A parent recently contacted me to inquire about his chances of obtaining joint residential custody of his children. Similar to this, you’ve probably heard of situations where parents are uncertain about the mother’s privileges when talking about child custody.
The short answer is: no!!!
Our laws are all gender-neutral, and we value both parents equally. The idea that it is assumed that the mother will get custody is just a fallacy. Of course, there could be some bias in any given judge towards a male or a female. Maybe it was the case fifty years ago, but not today. Everything is gender neutral, and both mothers and fathers enjoy complete parental rights. In this blog, you’ll read why mothers get no privilege when it comes to child custody.
Whether a couple was ever married or not, child custody is frequently the first issue that comes to mind when they decide to part ways. The regulations governing child custody in New Jersey are comparable to those in other states, but there are a few key variations that must be considered before filing for custody. Yes, you read it right because no parent gets any kind of benefit when it comes to child custody.
In general, joint legal and joint physical custody arrangements between the parents are preferred by New Jersey courts. The court favours custody arrangements that provide the child to maintain contact with both parents.
When it comes to joint custody agreements, NJ tends toward 50/50 custody. Based on the child’s best interests, the court determines custody arrangements, assuming that it is ideal for both parents to share parental responsibilities for the child’s welfare. For this reason, in New Jersey, a 50/50 custody agreement is frequently used when shared custody is decided upon or mandated by the court.
Even though mothers are not given any special treatment by the law, they nonetheless tend to have primary physical custody of children slightly more frequently than fathers. This is partly because moms are more likely to serve as the primary caregivers in intact households. But in recent decades, this pattern has been shifting, with many more men now filling the major caregiver role. To avoid adding more stress to children whose lives are already in flux, courts encourage making as few changes to current parenting arrangements as feasible. Regardless of the parent’s gender, the court is more likely to grant primary custody to one parent if they have served as that parent for a while.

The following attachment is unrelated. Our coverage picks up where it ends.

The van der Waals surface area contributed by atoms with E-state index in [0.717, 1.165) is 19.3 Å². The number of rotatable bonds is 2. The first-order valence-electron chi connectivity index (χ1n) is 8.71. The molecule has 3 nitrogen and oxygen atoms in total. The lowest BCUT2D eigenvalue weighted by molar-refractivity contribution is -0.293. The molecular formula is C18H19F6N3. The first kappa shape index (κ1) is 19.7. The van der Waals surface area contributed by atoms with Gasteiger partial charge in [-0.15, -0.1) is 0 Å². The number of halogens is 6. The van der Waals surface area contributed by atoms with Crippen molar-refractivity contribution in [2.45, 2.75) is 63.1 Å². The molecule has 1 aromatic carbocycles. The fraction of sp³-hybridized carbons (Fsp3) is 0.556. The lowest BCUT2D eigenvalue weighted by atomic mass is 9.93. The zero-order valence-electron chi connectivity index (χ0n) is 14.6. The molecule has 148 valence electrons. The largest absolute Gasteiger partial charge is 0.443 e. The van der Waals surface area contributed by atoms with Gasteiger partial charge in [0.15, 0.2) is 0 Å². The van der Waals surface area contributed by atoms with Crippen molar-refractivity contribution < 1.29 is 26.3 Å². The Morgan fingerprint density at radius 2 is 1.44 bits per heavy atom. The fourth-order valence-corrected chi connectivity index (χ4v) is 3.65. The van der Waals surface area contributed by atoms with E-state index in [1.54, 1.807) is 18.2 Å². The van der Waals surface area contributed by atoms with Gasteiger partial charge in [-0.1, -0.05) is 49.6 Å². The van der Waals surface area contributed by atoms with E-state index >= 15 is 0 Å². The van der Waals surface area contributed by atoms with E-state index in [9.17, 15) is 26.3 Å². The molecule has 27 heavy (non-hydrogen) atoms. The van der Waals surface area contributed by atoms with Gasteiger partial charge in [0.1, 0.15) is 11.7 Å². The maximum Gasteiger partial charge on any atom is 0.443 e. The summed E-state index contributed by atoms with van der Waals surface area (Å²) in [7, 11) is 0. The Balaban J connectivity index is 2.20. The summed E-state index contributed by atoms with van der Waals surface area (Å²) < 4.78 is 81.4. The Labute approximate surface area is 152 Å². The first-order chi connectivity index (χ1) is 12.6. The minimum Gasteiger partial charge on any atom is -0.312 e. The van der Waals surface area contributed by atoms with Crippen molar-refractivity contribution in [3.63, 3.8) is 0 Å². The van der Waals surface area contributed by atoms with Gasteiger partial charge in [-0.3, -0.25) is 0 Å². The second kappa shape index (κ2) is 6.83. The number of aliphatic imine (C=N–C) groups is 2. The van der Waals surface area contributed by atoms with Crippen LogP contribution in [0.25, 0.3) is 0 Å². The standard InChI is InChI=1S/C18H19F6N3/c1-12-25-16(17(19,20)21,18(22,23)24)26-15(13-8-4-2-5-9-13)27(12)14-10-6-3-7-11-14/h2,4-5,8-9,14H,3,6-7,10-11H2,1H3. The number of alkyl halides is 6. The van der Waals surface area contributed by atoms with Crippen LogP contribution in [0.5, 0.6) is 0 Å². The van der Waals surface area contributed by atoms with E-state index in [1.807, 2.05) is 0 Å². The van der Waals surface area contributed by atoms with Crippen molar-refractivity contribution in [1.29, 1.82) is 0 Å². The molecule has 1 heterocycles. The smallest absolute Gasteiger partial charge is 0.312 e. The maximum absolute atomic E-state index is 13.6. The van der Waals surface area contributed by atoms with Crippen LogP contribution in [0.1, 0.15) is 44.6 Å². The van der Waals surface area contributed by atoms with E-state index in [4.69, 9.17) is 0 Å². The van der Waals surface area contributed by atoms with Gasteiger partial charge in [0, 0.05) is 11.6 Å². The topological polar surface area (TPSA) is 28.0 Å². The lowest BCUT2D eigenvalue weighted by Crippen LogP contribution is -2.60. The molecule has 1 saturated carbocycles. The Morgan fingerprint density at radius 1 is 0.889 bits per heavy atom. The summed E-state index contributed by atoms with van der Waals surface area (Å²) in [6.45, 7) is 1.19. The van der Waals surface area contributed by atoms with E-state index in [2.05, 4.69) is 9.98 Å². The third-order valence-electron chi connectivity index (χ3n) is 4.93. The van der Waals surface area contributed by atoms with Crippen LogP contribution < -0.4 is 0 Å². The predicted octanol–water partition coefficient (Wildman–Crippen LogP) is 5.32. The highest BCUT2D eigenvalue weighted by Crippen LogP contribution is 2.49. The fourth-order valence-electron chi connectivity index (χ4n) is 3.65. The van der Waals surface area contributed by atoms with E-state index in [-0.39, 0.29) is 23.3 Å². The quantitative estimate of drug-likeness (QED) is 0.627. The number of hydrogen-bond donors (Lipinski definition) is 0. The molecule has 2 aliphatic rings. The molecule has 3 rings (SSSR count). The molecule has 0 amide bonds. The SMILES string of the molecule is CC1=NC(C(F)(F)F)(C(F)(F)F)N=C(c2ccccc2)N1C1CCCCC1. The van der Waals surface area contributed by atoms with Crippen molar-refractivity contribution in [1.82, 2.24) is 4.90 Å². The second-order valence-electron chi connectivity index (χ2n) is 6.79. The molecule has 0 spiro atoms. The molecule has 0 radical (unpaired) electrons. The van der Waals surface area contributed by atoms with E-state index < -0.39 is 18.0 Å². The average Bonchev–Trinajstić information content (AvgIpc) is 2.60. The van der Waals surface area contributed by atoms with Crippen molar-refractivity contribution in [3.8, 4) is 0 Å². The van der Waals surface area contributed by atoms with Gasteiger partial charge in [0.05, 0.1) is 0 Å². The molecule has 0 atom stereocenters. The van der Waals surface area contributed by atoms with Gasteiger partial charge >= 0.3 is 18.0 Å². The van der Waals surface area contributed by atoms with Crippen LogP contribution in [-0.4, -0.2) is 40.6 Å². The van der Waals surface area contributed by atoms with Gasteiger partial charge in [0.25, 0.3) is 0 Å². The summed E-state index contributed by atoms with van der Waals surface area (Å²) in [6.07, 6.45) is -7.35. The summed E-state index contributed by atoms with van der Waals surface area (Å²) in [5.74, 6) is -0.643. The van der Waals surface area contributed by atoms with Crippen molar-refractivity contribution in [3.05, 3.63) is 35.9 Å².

A judge might consider the requests of a kid if they are older than 12 years old. However, regardless of the child’s preference, the judge will determine the child’s final custody arrangement based on what they believe is in the child’s best interests. A child cannot genuinely select which parent to live with until they are either emancipated or reach the age of majority, which in New Jersey is 18.
Overall there’s nothing like gender bias when it comes to child custody. The experienced lawyers know every facet of New Jersey child custody law. Any queries you may have about your parental rights will be addressed by them. The <a href=”https://www.njfamilylaw.net/children/”><strong>child custody lawyers</strong></a> take pride in helping their clients through any situation involving child custody, child support, divorce, separation, or other issues linked to NJ family law with empathy and knowledge.